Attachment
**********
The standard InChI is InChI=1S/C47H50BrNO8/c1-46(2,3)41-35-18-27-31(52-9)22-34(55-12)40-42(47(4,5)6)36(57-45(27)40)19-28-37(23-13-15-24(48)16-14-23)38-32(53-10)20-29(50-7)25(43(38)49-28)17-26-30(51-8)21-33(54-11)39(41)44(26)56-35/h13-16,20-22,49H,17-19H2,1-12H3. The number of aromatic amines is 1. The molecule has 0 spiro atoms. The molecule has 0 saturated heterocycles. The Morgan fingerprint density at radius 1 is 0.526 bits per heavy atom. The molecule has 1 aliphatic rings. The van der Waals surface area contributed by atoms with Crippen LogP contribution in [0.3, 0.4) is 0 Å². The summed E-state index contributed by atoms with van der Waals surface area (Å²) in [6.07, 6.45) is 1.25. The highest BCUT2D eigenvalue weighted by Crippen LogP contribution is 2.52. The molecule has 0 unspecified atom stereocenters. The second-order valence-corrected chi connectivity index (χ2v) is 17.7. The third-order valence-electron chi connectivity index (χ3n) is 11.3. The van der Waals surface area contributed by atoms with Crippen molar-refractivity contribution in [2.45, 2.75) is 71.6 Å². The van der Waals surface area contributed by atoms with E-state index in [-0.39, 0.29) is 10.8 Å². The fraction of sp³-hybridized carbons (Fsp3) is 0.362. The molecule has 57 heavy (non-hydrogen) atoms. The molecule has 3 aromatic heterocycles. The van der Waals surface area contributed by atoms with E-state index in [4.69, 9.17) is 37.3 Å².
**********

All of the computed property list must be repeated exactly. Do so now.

The standard InChI is InChI=1S/C47H50BrNO8/c1-46(2,3)41-35-18-27-31(52-9)22-34(55-12)40-42(47(4,5)6)36(57-45(27)40)19-28-37(23-13-15-24(48)16-14-23)38-32(53-10)20-29(50-7)25(43(38)49-28)17-26-30(51-8)21-33(54-11)39(41)44(26)56-35/h13-16,20-22,49H,17-19H2,1-12H3. The number of aromatic amines is 1. The molecule has 0 spiro atoms. The molecule has 0 saturated heterocycles. The Morgan fingerprint density at radius 1 is 0.526 bits per heavy atom. The molecule has 1 aliphatic rings. The van der Waals surface area contributed by atoms with Crippen LogP contribution in [0.3, 0.4) is 0 Å². The summed E-state index contributed by atoms with van der Waals surface area (Å²) in [6.07, 6.45) is 1.25. The highest BCUT2D eigenvalue weighted by Crippen LogP contribution is 2.52. The molecule has 0 unspecified atom stereocenters. The second-order valence-corrected chi connectivity index (χ2v) is 17.7. The third-order valence-electron chi connectivity index (χ3n) is 11.3. The van der Waals surface area contributed by atoms with Crippen molar-refractivity contribution in [2.45, 2.75) is 71.6 Å². The van der Waals surface area contributed by atoms with E-state index in [-0.39, 0.29) is 10.8 Å². The fraction of sp³-hybridized carbons (Fsp3) is 0.362. The molecule has 57 heavy (non-hydrogen) atoms. The molecule has 3 aromatic heterocycles. The van der Waals surface area contributed by atoms with E-state index in [4.69, 9.17) is 37.3 Å².